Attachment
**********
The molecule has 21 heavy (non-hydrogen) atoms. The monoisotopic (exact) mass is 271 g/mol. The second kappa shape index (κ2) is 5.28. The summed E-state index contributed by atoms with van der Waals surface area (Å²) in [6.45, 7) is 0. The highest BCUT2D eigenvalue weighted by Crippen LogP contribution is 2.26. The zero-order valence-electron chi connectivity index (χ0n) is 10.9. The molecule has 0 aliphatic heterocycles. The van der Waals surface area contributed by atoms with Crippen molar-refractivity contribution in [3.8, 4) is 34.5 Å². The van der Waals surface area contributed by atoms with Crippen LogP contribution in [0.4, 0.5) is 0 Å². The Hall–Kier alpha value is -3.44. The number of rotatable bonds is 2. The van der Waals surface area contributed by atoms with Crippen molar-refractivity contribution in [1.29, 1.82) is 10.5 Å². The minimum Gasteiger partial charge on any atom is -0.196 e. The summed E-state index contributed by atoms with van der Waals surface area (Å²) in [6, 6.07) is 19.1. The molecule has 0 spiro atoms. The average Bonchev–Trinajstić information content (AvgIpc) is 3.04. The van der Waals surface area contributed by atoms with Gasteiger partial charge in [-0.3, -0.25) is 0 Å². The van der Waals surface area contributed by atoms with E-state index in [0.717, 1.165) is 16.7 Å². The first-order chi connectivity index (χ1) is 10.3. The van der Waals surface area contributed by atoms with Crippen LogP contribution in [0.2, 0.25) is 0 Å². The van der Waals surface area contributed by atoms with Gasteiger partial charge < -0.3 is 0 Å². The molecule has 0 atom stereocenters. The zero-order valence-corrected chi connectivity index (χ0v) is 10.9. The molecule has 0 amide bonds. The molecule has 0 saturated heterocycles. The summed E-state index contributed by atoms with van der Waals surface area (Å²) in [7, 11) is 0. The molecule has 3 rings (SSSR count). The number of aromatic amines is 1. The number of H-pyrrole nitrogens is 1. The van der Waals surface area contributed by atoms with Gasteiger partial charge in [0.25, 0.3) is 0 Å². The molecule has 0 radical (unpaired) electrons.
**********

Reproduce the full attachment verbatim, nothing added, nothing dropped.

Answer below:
The molecule has 21 heavy (non-hydrogen) atoms. The monoisotopic (exact) mass is 271 g/mol. The second kappa shape index (κ2) is 5.28. The summed E-state index contributed by atoms with van der Waals surface area (Å²) in [6.45, 7) is 0. The highest BCUT2D eigenvalue weighted by Crippen LogP contribution is 2.26. The zero-order valence-electron chi connectivity index (χ0n) is 10.9. The molecule has 0 aliphatic heterocycles. The van der Waals surface area contributed by atoms with Crippen molar-refractivity contribution in [3.8, 4) is 34.5 Å². The van der Waals surface area contributed by atoms with Crippen LogP contribution in [0.4, 0.5) is 0 Å². The Hall–Kier alpha value is -3.44. The number of rotatable bonds is 2. The van der Waals surface area contributed by atoms with Crippen molar-refractivity contribution in [1.29, 1.82) is 10.5 Å². The minimum Gasteiger partial charge on any atom is -0.196 e. The summed E-state index contributed by atoms with van der Waals surface area (Å²) in [6, 6.07) is 19.1. The molecule has 0 spiro atoms. The average Bonchev–Trinajstić information content (AvgIpc) is 3.04. The van der Waals surface area contributed by atoms with Gasteiger partial charge in [-0.3, -0.25) is 0 Å². The van der Waals surface area contributed by atoms with E-state index in [0.717, 1.165) is 16.7 Å². The first-order chi connectivity index (χ1) is 10.3. The van der Waals surface area contributed by atoms with Crippen LogP contribution in [0.2, 0.25) is 0 Å². The van der Waals surface area contributed by atoms with Gasteiger partial charge < -0.3 is 0 Å². The molecule has 0 atom stereocenters. The zero-order valence-corrected chi connectivity index (χ0v) is 10.9. The molecule has 0 amide bonds. The molecule has 0 saturated heterocycles. The summed E-state index contributed by atoms with van der Waals surface area (Å²) in [7, 11) is 0. The molecule has 3 rings (SSSR count). The number of aromatic amines is 1. The number of H-pyrrole nitrogens is 1. The van der Waals surface area contributed by atoms with Gasteiger partial charge in [0.25, 0.3) is 0 Å². The molecule has 0 radical (unpaired) electrons.